Today was just a travel day. We are on the final stretch home. Could have made it today if we wanted to drive a few more hours, but we (especially me) are not in a big hurry to get back and why drive a lot longer than you need to if you don’t need to? That’s our story anyway.
We left Wenatchee at 10:30 and arrived in Penticton around 5. As we drove out of town the mountain in front of us was shrouded in cloud but the cloud had a wedge in it that made it look like the peak of the mountain. Pretty nifty, I thought.The reflections and the cloud stripes on the hillsides were lovely this morning. We drove along the side of the Columbia River for miles today and I just snapped a photo every now and again as the scenery went by.
We picked up three geocaches and an Earthcache today. (An Earthcache is a place of geological or geographical significance. There is no log book in a container to sign. Instead there is information about the feature or place you are at and to ‘log’ the find you must submit the answers to questions posted by the cache owner. Often they want a photo of you and/or your GPS at the site. When the cache owner confirms your answers are correct you can log the find). I like Earthcaches because the information is always so interesting.
The Earthcache we found was the Ribbon Cliff Landslide and the information was about how the landslide occurred. There is some debate about whether it was a massive earthquake that happened in 1842 or the collapse of the volcanic ash and mud buildup at the base of the mountain due to undercutting by the Columbia River until it didn’t have enough support and brought the mountainside down. By the time we reached Chelan there was some lovely blue sky peeking here and there. Lake Chelan is the third deepest lake in the US after Crater Lake in Oregon and Lake Tahoe in California, and ninth deepest in the world. We pulled over in a lookout because there was a cache hidden there but my phone lost its signal so we couldn’t access the compass direction. I suspect the cache was hidden under all the snow tucked under one of the rocks. The most interesting part of our day was the US/Canada border crossing. We have nine bottles of wine with us – 7 we bought at Hanna Winery in California and two were gifts from friends we visited, plus three bottles of beer that John had not yet consumed. We are only allowed to bring in two bottles each so we knew we would be going inside to pay duty. All went as we expected. We told the border control lady what we had on board, she directed us to park and go inside, the fellow inside confirmed our information and asked us to have a seat while we waited for some computer glitch to be resolved. That is when things got interesting.
There was a 40ish-year old man standing by himself at the end of the waiting room when we sat down. We had been there about 15 minutes when he walked over the counter and said, “How long is this going to take? I have done nothing wrong and I just want to go home. Why are the men not finished yet? I want them to hurry up so I can just go home.” Well, this is not a good strategy at border crossings. He was getting quite argumentative with the two officers at the counter; who, I will say, did remarkably well at maintaining an even tone and demeanor. As the fellow keeps on arguing with them a third office strolled over to the counter. They are all armed and the man sees the gun and says, “What, are you going to pull your gun on me now?” This guy is not smart! The demands and responses went on for some minutes before another offficer walked in from the back with papers in his hand and told the angry fellow he needed to confirm some of his information and was having trouble getting it. The man did not take this well and the arguing and demands continued.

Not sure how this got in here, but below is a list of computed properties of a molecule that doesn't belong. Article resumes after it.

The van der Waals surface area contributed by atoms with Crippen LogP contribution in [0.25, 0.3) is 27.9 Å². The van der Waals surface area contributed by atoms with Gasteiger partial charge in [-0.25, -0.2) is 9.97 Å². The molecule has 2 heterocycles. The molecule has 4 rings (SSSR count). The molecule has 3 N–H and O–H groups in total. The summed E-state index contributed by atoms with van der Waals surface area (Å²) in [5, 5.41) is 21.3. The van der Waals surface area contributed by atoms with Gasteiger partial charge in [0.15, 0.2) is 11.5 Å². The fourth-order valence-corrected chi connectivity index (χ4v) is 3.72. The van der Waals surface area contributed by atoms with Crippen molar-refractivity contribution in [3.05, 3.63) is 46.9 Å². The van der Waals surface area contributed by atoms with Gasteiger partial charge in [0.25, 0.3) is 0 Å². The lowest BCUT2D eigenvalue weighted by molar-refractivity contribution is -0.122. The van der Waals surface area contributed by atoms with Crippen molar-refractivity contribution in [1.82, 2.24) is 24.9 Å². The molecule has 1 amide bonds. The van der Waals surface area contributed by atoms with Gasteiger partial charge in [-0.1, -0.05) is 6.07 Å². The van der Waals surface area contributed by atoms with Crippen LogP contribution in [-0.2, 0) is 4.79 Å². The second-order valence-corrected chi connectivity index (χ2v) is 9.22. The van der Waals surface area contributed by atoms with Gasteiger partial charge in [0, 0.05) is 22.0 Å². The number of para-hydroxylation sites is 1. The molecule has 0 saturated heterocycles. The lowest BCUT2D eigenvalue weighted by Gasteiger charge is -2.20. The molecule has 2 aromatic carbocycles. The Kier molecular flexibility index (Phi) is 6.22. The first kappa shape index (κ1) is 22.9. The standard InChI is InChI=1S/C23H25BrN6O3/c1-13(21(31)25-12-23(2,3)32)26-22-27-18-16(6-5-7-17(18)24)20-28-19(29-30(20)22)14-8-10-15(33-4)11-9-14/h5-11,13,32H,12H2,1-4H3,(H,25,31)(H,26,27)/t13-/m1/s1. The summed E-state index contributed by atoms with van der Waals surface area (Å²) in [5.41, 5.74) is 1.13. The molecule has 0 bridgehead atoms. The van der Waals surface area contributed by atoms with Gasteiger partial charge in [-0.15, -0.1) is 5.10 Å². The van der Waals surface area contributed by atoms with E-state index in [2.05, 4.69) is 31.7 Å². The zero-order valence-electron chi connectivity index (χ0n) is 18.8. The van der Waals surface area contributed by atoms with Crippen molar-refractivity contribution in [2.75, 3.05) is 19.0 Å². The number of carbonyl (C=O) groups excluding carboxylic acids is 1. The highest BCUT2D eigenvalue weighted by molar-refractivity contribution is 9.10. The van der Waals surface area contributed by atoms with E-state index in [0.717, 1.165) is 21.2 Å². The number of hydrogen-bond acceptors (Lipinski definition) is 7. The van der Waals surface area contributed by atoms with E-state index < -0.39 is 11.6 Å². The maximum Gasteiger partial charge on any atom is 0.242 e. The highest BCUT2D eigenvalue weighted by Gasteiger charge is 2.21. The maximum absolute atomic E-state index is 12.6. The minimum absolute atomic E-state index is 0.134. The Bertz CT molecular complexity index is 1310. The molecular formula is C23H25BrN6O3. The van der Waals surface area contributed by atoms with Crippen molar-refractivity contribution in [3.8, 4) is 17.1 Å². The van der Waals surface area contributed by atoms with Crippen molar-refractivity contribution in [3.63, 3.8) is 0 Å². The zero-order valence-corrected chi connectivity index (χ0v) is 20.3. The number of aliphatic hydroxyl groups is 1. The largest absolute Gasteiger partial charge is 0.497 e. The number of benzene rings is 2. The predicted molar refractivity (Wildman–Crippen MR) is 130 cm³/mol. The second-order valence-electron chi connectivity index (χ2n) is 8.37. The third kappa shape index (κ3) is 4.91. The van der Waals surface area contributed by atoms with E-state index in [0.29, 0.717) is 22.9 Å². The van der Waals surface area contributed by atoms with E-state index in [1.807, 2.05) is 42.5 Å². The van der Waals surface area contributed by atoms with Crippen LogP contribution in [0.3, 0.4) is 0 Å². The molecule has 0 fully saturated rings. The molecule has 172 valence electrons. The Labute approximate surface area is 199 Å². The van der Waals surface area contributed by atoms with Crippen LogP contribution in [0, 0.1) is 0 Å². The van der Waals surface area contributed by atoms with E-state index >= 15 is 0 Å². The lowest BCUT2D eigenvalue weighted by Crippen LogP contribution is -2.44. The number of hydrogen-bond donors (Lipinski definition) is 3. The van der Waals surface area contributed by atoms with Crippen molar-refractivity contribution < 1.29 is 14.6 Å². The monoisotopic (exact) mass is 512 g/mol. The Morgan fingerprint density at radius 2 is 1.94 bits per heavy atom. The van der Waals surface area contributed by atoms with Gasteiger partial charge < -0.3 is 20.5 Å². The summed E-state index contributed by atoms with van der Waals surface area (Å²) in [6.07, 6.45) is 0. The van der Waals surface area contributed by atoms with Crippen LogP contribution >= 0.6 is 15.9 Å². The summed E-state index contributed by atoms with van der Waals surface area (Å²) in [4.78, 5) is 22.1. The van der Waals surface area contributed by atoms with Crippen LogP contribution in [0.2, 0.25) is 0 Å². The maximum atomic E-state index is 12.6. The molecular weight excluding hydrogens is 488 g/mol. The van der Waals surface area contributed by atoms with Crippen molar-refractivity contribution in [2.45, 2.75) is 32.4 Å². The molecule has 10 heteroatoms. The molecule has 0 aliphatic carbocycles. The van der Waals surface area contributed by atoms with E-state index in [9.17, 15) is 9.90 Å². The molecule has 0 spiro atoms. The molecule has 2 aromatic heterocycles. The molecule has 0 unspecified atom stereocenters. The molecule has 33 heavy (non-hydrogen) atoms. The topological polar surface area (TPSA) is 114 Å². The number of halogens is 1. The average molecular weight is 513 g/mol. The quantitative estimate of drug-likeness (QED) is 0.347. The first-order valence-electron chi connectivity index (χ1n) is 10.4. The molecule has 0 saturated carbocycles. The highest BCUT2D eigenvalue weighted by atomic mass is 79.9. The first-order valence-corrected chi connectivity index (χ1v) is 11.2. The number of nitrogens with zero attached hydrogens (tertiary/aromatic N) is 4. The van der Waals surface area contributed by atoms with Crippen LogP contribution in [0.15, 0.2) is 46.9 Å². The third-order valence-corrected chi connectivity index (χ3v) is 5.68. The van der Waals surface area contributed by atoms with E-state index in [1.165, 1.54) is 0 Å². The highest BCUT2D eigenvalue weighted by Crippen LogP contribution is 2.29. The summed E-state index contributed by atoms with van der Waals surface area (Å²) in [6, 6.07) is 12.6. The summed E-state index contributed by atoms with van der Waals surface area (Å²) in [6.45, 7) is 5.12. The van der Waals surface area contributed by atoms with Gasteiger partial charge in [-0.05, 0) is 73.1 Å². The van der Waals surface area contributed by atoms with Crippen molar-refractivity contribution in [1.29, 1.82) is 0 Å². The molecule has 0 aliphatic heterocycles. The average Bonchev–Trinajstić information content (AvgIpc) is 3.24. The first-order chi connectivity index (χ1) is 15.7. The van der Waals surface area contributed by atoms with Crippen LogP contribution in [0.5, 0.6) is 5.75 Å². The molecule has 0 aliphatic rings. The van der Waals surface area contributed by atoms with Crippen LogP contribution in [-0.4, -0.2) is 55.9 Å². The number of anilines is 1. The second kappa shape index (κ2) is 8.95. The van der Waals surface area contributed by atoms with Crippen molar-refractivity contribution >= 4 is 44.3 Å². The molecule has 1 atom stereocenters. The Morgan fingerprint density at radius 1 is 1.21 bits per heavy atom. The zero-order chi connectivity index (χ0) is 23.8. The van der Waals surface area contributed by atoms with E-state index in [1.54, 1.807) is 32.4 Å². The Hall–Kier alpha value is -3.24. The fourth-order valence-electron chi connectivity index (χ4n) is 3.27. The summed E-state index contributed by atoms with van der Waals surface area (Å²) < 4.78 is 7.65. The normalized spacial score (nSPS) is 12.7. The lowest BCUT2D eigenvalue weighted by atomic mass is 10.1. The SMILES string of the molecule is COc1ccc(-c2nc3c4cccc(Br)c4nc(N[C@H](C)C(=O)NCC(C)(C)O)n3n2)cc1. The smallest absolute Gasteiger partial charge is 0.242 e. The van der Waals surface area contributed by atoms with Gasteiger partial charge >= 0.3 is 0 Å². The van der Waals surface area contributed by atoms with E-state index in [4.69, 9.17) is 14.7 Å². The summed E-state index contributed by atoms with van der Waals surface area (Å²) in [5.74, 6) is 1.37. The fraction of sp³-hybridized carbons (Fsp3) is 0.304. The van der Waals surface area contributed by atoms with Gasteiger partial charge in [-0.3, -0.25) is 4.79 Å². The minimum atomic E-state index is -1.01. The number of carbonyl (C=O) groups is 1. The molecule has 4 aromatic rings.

After a few more minutes the border control office we had spoken to when we drove up beckoned us over to the counter and said, “I am making an executive decision and we are just going to let you go ahead. You are not that far over your limits and our computers are still down so you folks just go on and have a nice day.” Thanks very much belligerent fellow. We realized it was not benevolence on behalf of Canada Customs, rather they did not want us sitting in the waiting room as possible collateral damage if things went further south with the angry man. If that fellow thought he was being delayed unnecessarily before I bet he was regretting his outburst by the time he actually got to leave – if he did get to leave and didn’t get arrested instead.
Well, that’s a wrap folks. Tomorrow we get home and another travel adventure concludes. I always get depressed when we have to start the journey home. I am never ready to get there even though I love my home. But….we will be on the road again soon. I hope. Thanks for coming along.